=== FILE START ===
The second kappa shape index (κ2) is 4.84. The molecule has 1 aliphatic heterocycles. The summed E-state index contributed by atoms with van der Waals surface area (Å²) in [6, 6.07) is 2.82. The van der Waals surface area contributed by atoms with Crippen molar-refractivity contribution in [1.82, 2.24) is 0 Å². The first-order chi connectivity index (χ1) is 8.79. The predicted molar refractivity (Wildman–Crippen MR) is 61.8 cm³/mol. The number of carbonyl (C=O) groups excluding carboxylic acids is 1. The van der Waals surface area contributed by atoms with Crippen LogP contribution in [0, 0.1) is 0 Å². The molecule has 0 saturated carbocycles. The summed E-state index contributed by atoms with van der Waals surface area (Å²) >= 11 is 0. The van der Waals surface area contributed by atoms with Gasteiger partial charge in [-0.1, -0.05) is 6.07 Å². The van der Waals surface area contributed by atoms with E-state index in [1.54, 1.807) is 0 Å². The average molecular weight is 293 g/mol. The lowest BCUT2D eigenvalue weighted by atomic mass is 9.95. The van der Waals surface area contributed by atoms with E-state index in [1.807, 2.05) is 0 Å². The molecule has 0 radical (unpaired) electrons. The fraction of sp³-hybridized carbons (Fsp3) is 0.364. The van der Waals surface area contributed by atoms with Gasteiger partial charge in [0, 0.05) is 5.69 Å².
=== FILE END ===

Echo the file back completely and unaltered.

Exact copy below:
The second kappa shape index (κ2) is 4.84. The molecule has 1 aliphatic heterocycles. The summed E-state index contributed by atoms with van der Waals surface area (Å²) in [6, 6.07) is 2.82. The van der Waals surface area contributed by atoms with Crippen molar-refractivity contribution in [1.82, 2.24) is 0 Å². The first-order chi connectivity index (χ1) is 8.79. The predicted molar refractivity (Wildman–Crippen MR) is 61.8 cm³/mol. The number of carbonyl (C=O) groups excluding carboxylic acids is 1. The van der Waals surface area contributed by atoms with Crippen LogP contribution in [0, 0.1) is 0 Å². The molecule has 0 saturated carbocycles. The summed E-state index contributed by atoms with van der Waals surface area (Å²) >= 11 is 0. The van der Waals surface area contributed by atoms with Gasteiger partial charge in [-0.1, -0.05) is 6.07 Å². The van der Waals surface area contributed by atoms with E-state index in [1.54, 1.807) is 0 Å². The average molecular weight is 293 g/mol. The lowest BCUT2D eigenvalue weighted by atomic mass is 9.95. The van der Waals surface area contributed by atoms with E-state index in [1.807, 2.05) is 0 Å². The molecule has 0 radical (unpaired) electrons. The fraction of sp³-hybridized carbons (Fsp3) is 0.364. The van der Waals surface area contributed by atoms with Gasteiger partial charge in [0, 0.05) is 5.69 Å².